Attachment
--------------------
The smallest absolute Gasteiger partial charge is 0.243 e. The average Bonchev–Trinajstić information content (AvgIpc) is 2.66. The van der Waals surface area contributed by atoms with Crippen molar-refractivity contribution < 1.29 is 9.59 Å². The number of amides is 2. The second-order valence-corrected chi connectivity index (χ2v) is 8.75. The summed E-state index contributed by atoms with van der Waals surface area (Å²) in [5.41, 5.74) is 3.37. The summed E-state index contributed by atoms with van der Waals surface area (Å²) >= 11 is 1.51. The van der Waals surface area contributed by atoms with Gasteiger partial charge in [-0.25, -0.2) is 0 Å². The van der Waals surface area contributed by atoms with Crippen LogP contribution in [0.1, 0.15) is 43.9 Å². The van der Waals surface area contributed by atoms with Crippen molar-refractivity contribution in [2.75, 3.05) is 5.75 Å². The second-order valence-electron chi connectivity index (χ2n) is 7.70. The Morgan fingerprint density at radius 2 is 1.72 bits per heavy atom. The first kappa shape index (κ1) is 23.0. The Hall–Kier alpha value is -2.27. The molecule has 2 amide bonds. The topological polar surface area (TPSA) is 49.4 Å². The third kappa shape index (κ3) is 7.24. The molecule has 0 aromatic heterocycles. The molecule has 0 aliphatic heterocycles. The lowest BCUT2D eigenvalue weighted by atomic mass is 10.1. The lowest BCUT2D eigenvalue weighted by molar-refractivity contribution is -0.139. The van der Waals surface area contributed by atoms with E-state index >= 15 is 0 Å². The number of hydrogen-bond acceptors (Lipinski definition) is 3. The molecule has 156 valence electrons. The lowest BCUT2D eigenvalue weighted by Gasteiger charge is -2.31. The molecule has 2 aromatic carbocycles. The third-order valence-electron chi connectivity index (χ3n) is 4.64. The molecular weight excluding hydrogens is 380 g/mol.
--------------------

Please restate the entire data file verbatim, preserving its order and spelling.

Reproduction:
The smallest absolute Gasteiger partial charge is 0.243 e. The average Bonchev–Trinajstić information content (AvgIpc) is 2.66. The van der Waals surface area contributed by atoms with Crippen molar-refractivity contribution < 1.29 is 9.59 Å². The number of amides is 2. The second-order valence-corrected chi connectivity index (χ2v) is 8.75. The summed E-state index contributed by atoms with van der Waals surface area (Å²) in [5.41, 5.74) is 3.37. The summed E-state index contributed by atoms with van der Waals surface area (Å²) >= 11 is 1.51. The van der Waals surface area contributed by atoms with Gasteiger partial charge in [-0.25, -0.2) is 0 Å². The van der Waals surface area contributed by atoms with Crippen LogP contribution in [0.1, 0.15) is 43.9 Å². The van der Waals surface area contributed by atoms with Crippen molar-refractivity contribution in [2.75, 3.05) is 5.75 Å². The second-order valence-electron chi connectivity index (χ2n) is 7.70. The Morgan fingerprint density at radius 2 is 1.72 bits per heavy atom. The first kappa shape index (κ1) is 23.0. The Hall–Kier alpha value is -2.27. The molecule has 2 amide bonds. The topological polar surface area (TPSA) is 49.4 Å². The third kappa shape index (κ3) is 7.24. The molecule has 0 aromatic heterocycles. The molecule has 0 aliphatic heterocycles. The lowest BCUT2D eigenvalue weighted by atomic mass is 10.1. The lowest BCUT2D eigenvalue weighted by molar-refractivity contribution is -0.139. The van der Waals surface area contributed by atoms with E-state index >= 15 is 0 Å². The number of hydrogen-bond acceptors (Lipinski definition) is 3. The molecule has 156 valence electrons. The lowest BCUT2D eigenvalue weighted by Gasteiger charge is -2.31. The molecule has 2 aromatic carbocycles. The third-order valence-electron chi connectivity index (χ3n) is 4.64. The molecular weight excluding hydrogens is 380 g/mol.